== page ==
Location: Forage and Livestock Production ResearchTitle: Relationship between pasture nutritive measurements and plasma urea nitrogen in lambs grazing silvopasture or open pasture
|Neel, James - Jim|
|Belesky, David - Retired ARS Employee|
Submitted to: Journal of Animal Science
Publication Type: Proceedings
Publication Acceptance Date: 4/10/2014
Publication Date: 7/20/2014
Citation: Neel, J.P., Belesky, D.P. 2014. Relationship between pasture nutritive measurements and plasma urea nitrogen in lambs grazing silvopasture or open pasture. Journal of Animal Science. vol. 92,E-Suppl. 2.
Interpretive Summary: Abstract Only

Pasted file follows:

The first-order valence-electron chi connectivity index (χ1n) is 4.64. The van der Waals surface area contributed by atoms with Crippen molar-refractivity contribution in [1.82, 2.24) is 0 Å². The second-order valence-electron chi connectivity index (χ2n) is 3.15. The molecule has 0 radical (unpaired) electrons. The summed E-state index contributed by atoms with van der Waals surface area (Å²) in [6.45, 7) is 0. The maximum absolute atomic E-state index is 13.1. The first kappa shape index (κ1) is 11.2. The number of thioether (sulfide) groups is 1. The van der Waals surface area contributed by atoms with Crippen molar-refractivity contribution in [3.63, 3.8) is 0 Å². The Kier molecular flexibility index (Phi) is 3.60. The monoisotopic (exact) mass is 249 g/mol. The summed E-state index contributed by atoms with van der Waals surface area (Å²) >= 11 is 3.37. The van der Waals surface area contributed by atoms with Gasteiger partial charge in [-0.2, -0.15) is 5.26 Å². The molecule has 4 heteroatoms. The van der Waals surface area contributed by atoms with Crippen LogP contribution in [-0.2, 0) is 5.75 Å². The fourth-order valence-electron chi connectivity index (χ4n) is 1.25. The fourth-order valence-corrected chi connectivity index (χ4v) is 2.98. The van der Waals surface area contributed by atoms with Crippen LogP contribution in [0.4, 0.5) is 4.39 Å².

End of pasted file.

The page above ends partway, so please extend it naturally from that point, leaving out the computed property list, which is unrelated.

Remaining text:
Technical Abstract: The relationship of herbage energy content relative to crude protein (CP) is an important aspect in nitrogen use efficiency of grazing livestock. Plasma urea nitrogen (PUN) is an excellent indicator of animal nitrogen status, increasing when excessive nitrogen is available in the diet, and resulting in greater urinary N excretion. Most analytical procedures utilized to estimate herbage energy content are laborious and expensive. Our objective was to evaluate the relationship between herbage CP and two herbage energy content indicators of differing assessment cost (total non-structural carbohydrate – TNC; total digestible nutrients - TDN), with animal PUN. We utilized winter born lambs (n=187) grazing either open or silvopasture over 4 consecutive grazing seasons to study the relationships. Grazing began in mid-April each year on cool season mixed-pastures with an initial lamb weight of 28.7 ± 2.1 kg, and concluded mid-September with a final lamb weight of 41.4 ± 2.9. Prior to PUN sampling, lambs grazed fresh paddocks (minimum of 35 d regrowth after initial grazing) for 2 h and then were held an additional 1 h in drylot prior to blood draw. We then correlated (Pearson) the relationship of pasture nutritive measurements and PUN. After tallying across treatments and years, the number of correlation coefficients within the following categories: r > 0.5, > 0.6, > 0.7 or > 0.8, we evaluated the relationships. Except for TDN, all other nutritive components performed similarly using the r > 0.5 criteria. Within this grouping, the ratio of TDN:CP (a negative relationship, -) had the greatest total number of r values > 0.5 (16 of 22, or 73%), while TDN alone (-) had just 3 of 22 (14%). Using > 0.6 criteria, sampling date (+) and TNC:CP (-) were best, with 11 of 22 (50%) being greater. They were followed closely by TDN:CP (-) and TNC (-) having 10 of 22 (45%), and 9 of 22 (41%) respectively. Within the grouping r > 0.7, sampling date and TNC:CP remained highest at 9 of 22 (41%), while TDN:CP and TNC were 5 of 22 (23%) and 8 of 22 (36%), respectively. For the r > 0.8 group, both sampling date and TNC:CP still had approximately 25% of the correlation coefficients falling within this category. The use of TNC:CP appears to be a quick, economical, and useful tool to evaluate pasture energy status relative to crude protein.